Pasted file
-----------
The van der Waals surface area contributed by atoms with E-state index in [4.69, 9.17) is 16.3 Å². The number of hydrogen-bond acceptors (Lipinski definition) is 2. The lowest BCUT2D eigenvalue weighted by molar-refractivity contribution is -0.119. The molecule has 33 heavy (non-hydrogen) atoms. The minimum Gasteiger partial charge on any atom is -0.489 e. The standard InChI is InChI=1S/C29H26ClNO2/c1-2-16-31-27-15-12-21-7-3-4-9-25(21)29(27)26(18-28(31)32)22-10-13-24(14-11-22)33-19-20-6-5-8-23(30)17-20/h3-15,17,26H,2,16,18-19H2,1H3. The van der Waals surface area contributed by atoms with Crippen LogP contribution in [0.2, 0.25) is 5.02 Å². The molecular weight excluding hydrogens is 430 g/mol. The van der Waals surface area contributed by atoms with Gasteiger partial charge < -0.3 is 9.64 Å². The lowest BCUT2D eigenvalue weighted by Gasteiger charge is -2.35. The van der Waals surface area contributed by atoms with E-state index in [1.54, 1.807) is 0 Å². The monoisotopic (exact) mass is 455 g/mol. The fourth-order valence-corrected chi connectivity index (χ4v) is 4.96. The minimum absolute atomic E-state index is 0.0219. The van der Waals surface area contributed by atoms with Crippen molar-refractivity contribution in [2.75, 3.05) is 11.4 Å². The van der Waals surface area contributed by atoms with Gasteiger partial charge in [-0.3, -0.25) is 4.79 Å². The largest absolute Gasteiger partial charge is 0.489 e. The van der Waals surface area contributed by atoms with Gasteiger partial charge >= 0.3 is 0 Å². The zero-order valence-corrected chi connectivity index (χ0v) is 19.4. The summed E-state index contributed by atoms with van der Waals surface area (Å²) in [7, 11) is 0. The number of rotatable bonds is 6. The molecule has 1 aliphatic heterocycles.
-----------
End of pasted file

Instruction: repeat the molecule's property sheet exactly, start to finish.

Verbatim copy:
The van der Waals surface area contributed by atoms with E-state index in [4.69, 9.17) is 16.3 Å². The number of hydrogen-bond acceptors (Lipinski definition) is 2. The lowest BCUT2D eigenvalue weighted by molar-refractivity contribution is -0.119. The molecule has 33 heavy (non-hydrogen) atoms. The minimum Gasteiger partial charge on any atom is -0.489 e. The standard InChI is InChI=1S/C29H26ClNO2/c1-2-16-31-27-15-12-21-7-3-4-9-25(21)29(27)26(18-28(31)32)22-10-13-24(14-11-22)33-19-20-6-5-8-23(30)17-20/h3-15,17,26H,2,16,18-19H2,1H3. The van der Waals surface area contributed by atoms with Crippen LogP contribution in [0.2, 0.25) is 5.02 Å². The molecular weight excluding hydrogens is 430 g/mol. The van der Waals surface area contributed by atoms with Gasteiger partial charge < -0.3 is 9.64 Å². The lowest BCUT2D eigenvalue weighted by Gasteiger charge is -2.35. The van der Waals surface area contributed by atoms with E-state index in [1.54, 1.807) is 0 Å². The monoisotopic (exact) mass is 455 g/mol. The fourth-order valence-corrected chi connectivity index (χ4v) is 4.96. The minimum absolute atomic E-state index is 0.0219. The van der Waals surface area contributed by atoms with Crippen molar-refractivity contribution in [2.75, 3.05) is 11.4 Å². The van der Waals surface area contributed by atoms with Gasteiger partial charge in [-0.3, -0.25) is 4.79 Å². The largest absolute Gasteiger partial charge is 0.489 e. The van der Waals surface area contributed by atoms with Gasteiger partial charge >= 0.3 is 0 Å². The zero-order valence-corrected chi connectivity index (χ0v) is 19.4. The summed E-state index contributed by atoms with van der Waals surface area (Å²) in [7, 11) is 0. The number of rotatable bonds is 6. The molecule has 1 aliphatic heterocycles.